Tales from Dantewada: India's      Great Internal War


The question ‘whose side are you on’ is an often repeated one in history. Marx, Gandhi and even Hitler arrived on the world stage as answers to this particular question. Revolutions, freedom struggles and revolts have all been different manifestations of the quest to answer it. They all happened as responses by the people to their realities in different contexts in history.But what happens when the very concept of a single reality is shattered? The 21st century is characterised by multiple voices, true, but it’s also characterised by multiple realities. This short introduction is meant to draw your attention to the changing nature of the Indian state since its ‘conversion’ to neo-liberalism, especially after the 80s. Also, to impress upon the contemporary complexities of the seemingly simple ‘on whose side are u’ question.
It was in 2005 April that Dr. Manmohan Singh described Maoism as the ‘gravest internal threat’ of India. It can be seen that the then Maoist movement, when compared to the present scenario, hadn’t really qualified itself for such a remark. But today what we see is a movement spreading over 60,000 sq.k.m of forest land, with lakhs of supporters, in thousands of villages. It has become a movement that has established itself as the strongest rebel force challenging the writ of the Indian state.

Some History

The 1967 Naxalbari movement in Bengal under the leadership of Charu Majumdar, Kanu Sanyal and Jungle Santhal (later came to be known as Naxalism) is the first organised Maoist movement in India. This movement characterised by the adage ‘the thunder of spring’ rose to prominence in the 70’s and was suppressed by the 80’s. The Charumajumdar essays and speeches inspired by Chairman Mao gives a general idea regarding the nature of this movement. Majumdar’s violent and unpopular ‘annihilation theory’, lack of influence in the urban areas etc were some of the reasons for the failure of the Naxalbari movement. The Naxal uprising in AP during the 80’s can also be viewed in this context. Like Naxalbari, it was also suppressed ruthlessly and effectively by the state. The gov. intervention using special forces such as the ‘Grey Hounds’  in AP is regarded as a model for anti naxal campaigns even today.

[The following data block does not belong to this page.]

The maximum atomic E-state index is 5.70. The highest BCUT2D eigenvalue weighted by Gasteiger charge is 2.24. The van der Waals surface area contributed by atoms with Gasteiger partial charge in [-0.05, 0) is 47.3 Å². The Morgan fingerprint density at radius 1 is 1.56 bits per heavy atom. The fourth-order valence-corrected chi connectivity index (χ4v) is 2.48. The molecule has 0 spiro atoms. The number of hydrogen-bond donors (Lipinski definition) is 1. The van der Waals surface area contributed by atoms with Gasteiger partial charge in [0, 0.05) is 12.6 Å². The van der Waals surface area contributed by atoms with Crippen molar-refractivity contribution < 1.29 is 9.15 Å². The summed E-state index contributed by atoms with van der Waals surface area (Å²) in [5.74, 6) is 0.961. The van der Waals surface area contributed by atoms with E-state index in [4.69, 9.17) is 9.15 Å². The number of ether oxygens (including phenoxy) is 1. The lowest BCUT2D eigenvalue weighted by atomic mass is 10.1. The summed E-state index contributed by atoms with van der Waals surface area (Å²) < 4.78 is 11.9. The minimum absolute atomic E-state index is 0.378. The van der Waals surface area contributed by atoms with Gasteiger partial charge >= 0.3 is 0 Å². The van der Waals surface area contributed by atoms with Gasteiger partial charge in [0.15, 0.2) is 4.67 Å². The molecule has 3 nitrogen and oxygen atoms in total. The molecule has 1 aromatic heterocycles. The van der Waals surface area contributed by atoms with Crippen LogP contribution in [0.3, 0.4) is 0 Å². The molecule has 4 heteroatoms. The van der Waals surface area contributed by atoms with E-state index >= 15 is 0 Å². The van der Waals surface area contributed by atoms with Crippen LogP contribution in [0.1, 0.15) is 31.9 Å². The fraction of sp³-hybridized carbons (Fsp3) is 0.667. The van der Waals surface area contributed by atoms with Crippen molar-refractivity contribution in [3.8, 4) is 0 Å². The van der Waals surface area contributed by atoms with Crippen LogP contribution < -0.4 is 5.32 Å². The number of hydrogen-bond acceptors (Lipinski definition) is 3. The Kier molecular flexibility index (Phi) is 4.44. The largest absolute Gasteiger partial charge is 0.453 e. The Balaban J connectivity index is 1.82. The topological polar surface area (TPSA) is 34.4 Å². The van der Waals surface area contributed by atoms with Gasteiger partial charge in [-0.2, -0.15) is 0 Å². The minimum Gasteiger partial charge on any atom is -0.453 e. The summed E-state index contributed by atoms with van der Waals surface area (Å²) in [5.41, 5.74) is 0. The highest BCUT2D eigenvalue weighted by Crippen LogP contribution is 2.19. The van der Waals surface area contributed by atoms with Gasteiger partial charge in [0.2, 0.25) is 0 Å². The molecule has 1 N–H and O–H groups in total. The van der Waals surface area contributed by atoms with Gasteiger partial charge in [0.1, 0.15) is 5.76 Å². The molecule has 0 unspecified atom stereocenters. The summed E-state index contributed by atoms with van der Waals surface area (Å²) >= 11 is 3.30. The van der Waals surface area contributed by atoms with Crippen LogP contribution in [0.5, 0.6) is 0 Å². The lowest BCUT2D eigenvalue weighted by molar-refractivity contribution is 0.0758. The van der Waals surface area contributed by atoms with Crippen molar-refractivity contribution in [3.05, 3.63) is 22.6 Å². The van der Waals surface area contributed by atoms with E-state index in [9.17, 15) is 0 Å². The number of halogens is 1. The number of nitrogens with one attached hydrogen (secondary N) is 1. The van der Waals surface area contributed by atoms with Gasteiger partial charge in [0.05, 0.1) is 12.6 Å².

Today, India is witnessing the strongest Naxal resurgence ever in its history. The media, irrespective of its corporate and alternate avatars, has been continuously voicing its concern over the issue. The Indian state has launched ‘Operation Green Hunt’, a massive military campaign against the Maoists. In one of their most brutal attacks, the maoists massacred 75 CRPF personnel in an ambush in Dantevada recently. Special Police Officers and civilians have also been targeted. Maoists have also had to face severe setbacks. Talks about the armed forces being brought in to action are in the air.
What is it that enables the Maoist movement to re-emerge from their ashes time and again even after being repeatedly and brutally suppressed by the state? What makes a country that claims to be the largest democracy, declares war against its own people? What exactly is the alternative put forward by the Maoists? What should be the stand of the civil society of this country in this highly volatile and threateningly huge issue? These are some of the issues to which answers are sought through this article.
                                                                                      ( continued in the next post..on page 2..pls scroll up!)

2 comments:

Deepa said...

excellent yaar........ eagerly waiting for the next post

Nivedita said...

I'm waiting too. Theres nothing I like better than a good debate